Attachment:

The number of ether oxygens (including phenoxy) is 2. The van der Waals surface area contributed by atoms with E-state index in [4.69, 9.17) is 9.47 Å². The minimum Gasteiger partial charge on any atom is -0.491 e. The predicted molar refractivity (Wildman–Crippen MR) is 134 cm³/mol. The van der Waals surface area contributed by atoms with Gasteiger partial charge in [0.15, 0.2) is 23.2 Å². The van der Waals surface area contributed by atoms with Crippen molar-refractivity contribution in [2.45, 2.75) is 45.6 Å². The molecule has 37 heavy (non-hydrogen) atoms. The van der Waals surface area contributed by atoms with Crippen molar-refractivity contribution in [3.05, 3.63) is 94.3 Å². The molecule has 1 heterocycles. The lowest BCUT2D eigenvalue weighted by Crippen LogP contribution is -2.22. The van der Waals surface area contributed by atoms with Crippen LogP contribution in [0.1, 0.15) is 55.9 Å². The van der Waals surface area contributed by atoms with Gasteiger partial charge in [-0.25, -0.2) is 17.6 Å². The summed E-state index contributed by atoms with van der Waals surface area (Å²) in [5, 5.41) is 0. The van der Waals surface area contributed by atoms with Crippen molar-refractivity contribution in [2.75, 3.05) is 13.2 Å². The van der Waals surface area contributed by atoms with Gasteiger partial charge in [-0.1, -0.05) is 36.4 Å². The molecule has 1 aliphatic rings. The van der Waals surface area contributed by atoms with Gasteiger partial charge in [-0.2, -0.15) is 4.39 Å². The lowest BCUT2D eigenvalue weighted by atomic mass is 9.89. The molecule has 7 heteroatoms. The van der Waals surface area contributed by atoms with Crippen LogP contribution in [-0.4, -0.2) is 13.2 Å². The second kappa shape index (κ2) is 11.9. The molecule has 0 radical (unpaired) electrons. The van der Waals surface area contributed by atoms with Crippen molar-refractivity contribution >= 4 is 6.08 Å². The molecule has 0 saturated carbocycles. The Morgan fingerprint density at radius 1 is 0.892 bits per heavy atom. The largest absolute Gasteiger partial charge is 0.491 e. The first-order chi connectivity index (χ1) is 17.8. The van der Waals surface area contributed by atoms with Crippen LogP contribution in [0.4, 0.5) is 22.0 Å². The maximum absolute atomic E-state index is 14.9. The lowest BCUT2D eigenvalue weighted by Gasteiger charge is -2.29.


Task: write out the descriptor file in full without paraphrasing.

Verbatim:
The number of ether oxygens (including phenoxy) is 2. The van der Waals surface area contributed by atoms with E-state index in [4.69, 9.17) is 9.47 Å². The minimum Gasteiger partial charge on any atom is -0.491 e. The predicted molar refractivity (Wildman–Crippen MR) is 134 cm³/mol. The van der Waals surface area contributed by atoms with Gasteiger partial charge in [0.15, 0.2) is 23.2 Å². The van der Waals surface area contributed by atoms with Crippen molar-refractivity contribution in [2.45, 2.75) is 45.6 Å². The molecule has 37 heavy (non-hydrogen) atoms. The van der Waals surface area contributed by atoms with Crippen molar-refractivity contribution in [3.05, 3.63) is 94.3 Å². The molecule has 1 heterocycles. The lowest BCUT2D eigenvalue weighted by Crippen LogP contribution is -2.22. The van der Waals surface area contributed by atoms with Crippen LogP contribution in [0.1, 0.15) is 55.9 Å². The van der Waals surface area contributed by atoms with Gasteiger partial charge in [-0.25, -0.2) is 17.6 Å². The summed E-state index contributed by atoms with van der Waals surface area (Å²) in [5, 5.41) is 0. The van der Waals surface area contributed by atoms with Crippen molar-refractivity contribution in [2.75, 3.05) is 13.2 Å². The van der Waals surface area contributed by atoms with Gasteiger partial charge in [-0.1, -0.05) is 36.4 Å². The molecule has 1 aliphatic rings. The van der Waals surface area contributed by atoms with Gasteiger partial charge in [-0.2, -0.15) is 4.39 Å². The lowest BCUT2D eigenvalue weighted by atomic mass is 9.89. The molecule has 7 heteroatoms. The van der Waals surface area contributed by atoms with Crippen LogP contribution in [-0.4, -0.2) is 13.2 Å². The second kappa shape index (κ2) is 11.9. The molecule has 0 radical (unpaired) electrons. The van der Waals surface area contributed by atoms with Crippen molar-refractivity contribution >= 4 is 6.08 Å². The molecule has 0 saturated carbocycles. The Morgan fingerprint density at radius 1 is 0.892 bits per heavy atom. The largest absolute Gasteiger partial charge is 0.491 e. The first-order chi connectivity index (χ1) is 17.8. The van der Waals surface area contributed by atoms with Crippen LogP contribution in [0.4, 0.5) is 22.0 Å². The maximum absolute atomic E-state index is 14.9. The lowest BCUT2D eigenvalue weighted by Gasteiger charge is -2.29.